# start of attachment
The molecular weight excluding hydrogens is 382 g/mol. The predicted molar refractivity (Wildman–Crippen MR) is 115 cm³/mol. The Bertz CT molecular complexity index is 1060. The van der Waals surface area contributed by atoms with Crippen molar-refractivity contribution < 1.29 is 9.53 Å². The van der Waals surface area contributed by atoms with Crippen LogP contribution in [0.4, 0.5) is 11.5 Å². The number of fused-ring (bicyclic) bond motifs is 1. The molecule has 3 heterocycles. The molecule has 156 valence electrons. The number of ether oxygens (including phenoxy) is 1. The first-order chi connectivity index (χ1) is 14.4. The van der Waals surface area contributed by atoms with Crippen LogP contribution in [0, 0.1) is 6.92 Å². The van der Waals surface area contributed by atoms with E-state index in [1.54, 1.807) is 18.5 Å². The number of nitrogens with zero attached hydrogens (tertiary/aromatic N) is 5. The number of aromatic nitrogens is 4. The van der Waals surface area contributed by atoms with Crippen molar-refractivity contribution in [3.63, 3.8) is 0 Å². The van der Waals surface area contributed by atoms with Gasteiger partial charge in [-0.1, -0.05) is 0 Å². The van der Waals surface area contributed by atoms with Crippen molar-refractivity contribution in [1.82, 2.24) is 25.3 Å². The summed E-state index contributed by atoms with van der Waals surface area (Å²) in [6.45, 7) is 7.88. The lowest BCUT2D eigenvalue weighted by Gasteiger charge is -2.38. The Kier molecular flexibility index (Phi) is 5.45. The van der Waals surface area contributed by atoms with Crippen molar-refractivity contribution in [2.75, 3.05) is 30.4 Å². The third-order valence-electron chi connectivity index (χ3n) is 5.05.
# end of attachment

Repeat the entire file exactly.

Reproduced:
The molecular weight excluding hydrogens is 382 g/mol. The predicted molar refractivity (Wildman–Crippen MR) is 115 cm³/mol. The Bertz CT molecular complexity index is 1060. The van der Waals surface area contributed by atoms with Crippen molar-refractivity contribution < 1.29 is 9.53 Å². The van der Waals surface area contributed by atoms with Crippen LogP contribution in [0.4, 0.5) is 11.5 Å². The number of fused-ring (bicyclic) bond motifs is 1. The molecule has 3 heterocycles. The molecule has 156 valence electrons. The number of ether oxygens (including phenoxy) is 1. The first-order chi connectivity index (χ1) is 14.4. The van der Waals surface area contributed by atoms with Crippen LogP contribution in [0, 0.1) is 6.92 Å². The van der Waals surface area contributed by atoms with E-state index in [1.54, 1.807) is 18.5 Å². The number of nitrogens with zero attached hydrogens (tertiary/aromatic N) is 5. The number of aromatic nitrogens is 4. The van der Waals surface area contributed by atoms with Crippen molar-refractivity contribution in [3.63, 3.8) is 0 Å². The van der Waals surface area contributed by atoms with Gasteiger partial charge in [-0.1, -0.05) is 0 Å². The van der Waals surface area contributed by atoms with Crippen molar-refractivity contribution in [1.82, 2.24) is 25.3 Å². The summed E-state index contributed by atoms with van der Waals surface area (Å²) in [6.45, 7) is 7.88. The lowest BCUT2D eigenvalue weighted by Gasteiger charge is -2.38. The Kier molecular flexibility index (Phi) is 5.45. The van der Waals surface area contributed by atoms with Crippen molar-refractivity contribution in [2.75, 3.05) is 30.4 Å². The third-order valence-electron chi connectivity index (χ3n) is 5.05.